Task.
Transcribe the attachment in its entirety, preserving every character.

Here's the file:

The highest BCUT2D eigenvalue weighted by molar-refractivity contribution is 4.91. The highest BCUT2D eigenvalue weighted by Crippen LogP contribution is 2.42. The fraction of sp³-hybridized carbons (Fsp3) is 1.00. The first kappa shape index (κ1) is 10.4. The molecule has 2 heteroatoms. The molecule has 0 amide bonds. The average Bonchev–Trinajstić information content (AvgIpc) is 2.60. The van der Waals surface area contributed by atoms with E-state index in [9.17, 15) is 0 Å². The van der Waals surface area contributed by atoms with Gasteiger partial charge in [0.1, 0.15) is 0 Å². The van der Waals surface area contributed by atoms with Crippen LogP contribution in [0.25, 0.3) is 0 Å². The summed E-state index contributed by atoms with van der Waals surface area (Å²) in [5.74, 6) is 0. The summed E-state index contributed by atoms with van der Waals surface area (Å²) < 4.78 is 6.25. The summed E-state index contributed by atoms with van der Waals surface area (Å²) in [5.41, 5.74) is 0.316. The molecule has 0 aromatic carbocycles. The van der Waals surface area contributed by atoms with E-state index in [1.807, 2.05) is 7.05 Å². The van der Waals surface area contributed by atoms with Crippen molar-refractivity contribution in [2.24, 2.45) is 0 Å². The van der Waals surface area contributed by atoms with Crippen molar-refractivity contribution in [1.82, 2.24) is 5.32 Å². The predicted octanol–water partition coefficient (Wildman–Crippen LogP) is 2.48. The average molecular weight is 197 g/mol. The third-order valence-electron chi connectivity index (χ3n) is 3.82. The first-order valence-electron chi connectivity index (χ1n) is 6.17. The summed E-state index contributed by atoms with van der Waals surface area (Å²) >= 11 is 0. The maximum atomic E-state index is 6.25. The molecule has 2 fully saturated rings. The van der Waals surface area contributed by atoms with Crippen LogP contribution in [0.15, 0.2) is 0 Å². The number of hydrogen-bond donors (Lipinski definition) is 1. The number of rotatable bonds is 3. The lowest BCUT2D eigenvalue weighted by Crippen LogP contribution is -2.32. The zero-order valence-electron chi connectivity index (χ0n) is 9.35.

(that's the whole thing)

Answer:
The highest BCUT2D eigenvalue weighted by molar-refractivity contribution is 4.91. The highest BCUT2D eigenvalue weighted by Crippen LogP contribution is 2.42. The fraction of sp³-hybridized carbons (Fsp3) is 1.00. The first kappa shape index (κ1) is 10.4. The molecule has 2 heteroatoms. The molecule has 0 amide bonds. The average Bonchev–Trinajstić information content (AvgIpc) is 2.60. The van der Waals surface area contributed by atoms with E-state index in [9.17, 15) is 0 Å². The van der Waals surface area contributed by atoms with Gasteiger partial charge in [0.1, 0.15) is 0 Å². The van der Waals surface area contributed by atoms with Crippen LogP contribution in [0.25, 0.3) is 0 Å². The summed E-state index contributed by atoms with van der Waals surface area (Å²) in [5.74, 6) is 0. The summed E-state index contributed by atoms with van der Waals surface area (Å²) < 4.78 is 6.25. The summed E-state index contributed by atoms with van der Waals surface area (Å²) in [5.41, 5.74) is 0.316. The molecule has 0 aromatic carbocycles. The van der Waals surface area contributed by atoms with E-state index in [1.807, 2.05) is 7.05 Å². The van der Waals surface area contributed by atoms with Crippen molar-refractivity contribution in [2.24, 2.45) is 0 Å². The van der Waals surface area contributed by atoms with Crippen molar-refractivity contribution in [1.82, 2.24) is 5.32 Å². The predicted octanol–water partition coefficient (Wildman–Crippen LogP) is 2.48. The average molecular weight is 197 g/mol. The third-order valence-electron chi connectivity index (χ3n) is 3.82. The first-order valence-electron chi connectivity index (χ1n) is 6.17. The summed E-state index contributed by atoms with van der Waals surface area (Å²) >= 11 is 0. The maximum atomic E-state index is 6.25. The molecule has 2 fully saturated rings. The van der Waals surface area contributed by atoms with Crippen LogP contribution in [0.15, 0.2) is 0 Å². The number of hydrogen-bond donors (Lipinski definition) is 1. The number of rotatable bonds is 3. The lowest BCUT2D eigenvalue weighted by Crippen LogP contribution is -2.32. The zero-order valence-electron chi connectivity index (χ0n) is 9.35.